The study calls for a robust framework of support around psilocybin-assisted treatments. Pre-treatment assessments and post-treatment support must be enhanced to safeguard client welfare, a sentiment echoed by the therapists interviewed. The nuanced nature of each client’s reaction to psilocybin underscores the need for personalized treatment plans and careful monitoring.

As the body of research on psychedelic-assisted therapy continues to grow, researchers say both the medical community and prospective clients must keep a balanced view of its potential. 

The potential for significant therapeutic breakthroughs with psychedelics must be balanced against the risk of substantial challenges. Recent research suggests that the path to healing through psychedelics is not necessarily straightforward but complex and fraught with risks, necessitating careful and knowledgeable management.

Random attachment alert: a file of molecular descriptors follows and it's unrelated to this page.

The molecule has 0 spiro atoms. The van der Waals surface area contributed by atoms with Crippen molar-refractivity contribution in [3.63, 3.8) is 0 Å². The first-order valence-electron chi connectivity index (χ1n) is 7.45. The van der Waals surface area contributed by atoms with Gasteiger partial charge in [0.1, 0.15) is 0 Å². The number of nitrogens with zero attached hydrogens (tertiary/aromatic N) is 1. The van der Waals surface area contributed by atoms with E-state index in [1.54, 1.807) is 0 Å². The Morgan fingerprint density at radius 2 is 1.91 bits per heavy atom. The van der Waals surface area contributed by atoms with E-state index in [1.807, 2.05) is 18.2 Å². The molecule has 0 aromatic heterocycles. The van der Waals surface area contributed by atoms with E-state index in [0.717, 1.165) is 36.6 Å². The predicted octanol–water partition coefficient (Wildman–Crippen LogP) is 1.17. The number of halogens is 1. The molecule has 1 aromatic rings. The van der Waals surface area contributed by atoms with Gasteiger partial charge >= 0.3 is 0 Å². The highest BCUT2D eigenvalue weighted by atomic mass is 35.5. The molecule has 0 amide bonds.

“Be cautious of unverified claims that psilocybin is a cure-all for psychological disorders, study author Jón Ingi Hlynsson, a clinical graduate student at the University of Iceland, told PsyPost. “Psilocybin induces a potent altered state of mind, and it’s not self-evident that consuming psychedelic mushrooms is beneficial for everyone.”

“Our study suggests that potential negative effects of these substances, especially for vulnerable individuals seeking psychotherapy, are not yet fully understood. While existing research presents promising findings, we need to exercise caution before endorsing psilocybin as a viable treatment for mental disorders. The potential adverse effects of these treatments are still understudied.”

Tim McMillan is a retired law enforcement executive, investigative reporter and co-founder of The Debrief. His writing typically focuses on defense, national security, the Intelligence Community and topics related to psychology. You can follow Tim on Twitter: @LtTimMcMillan.  Tim can be reached by email: or through encrypted email: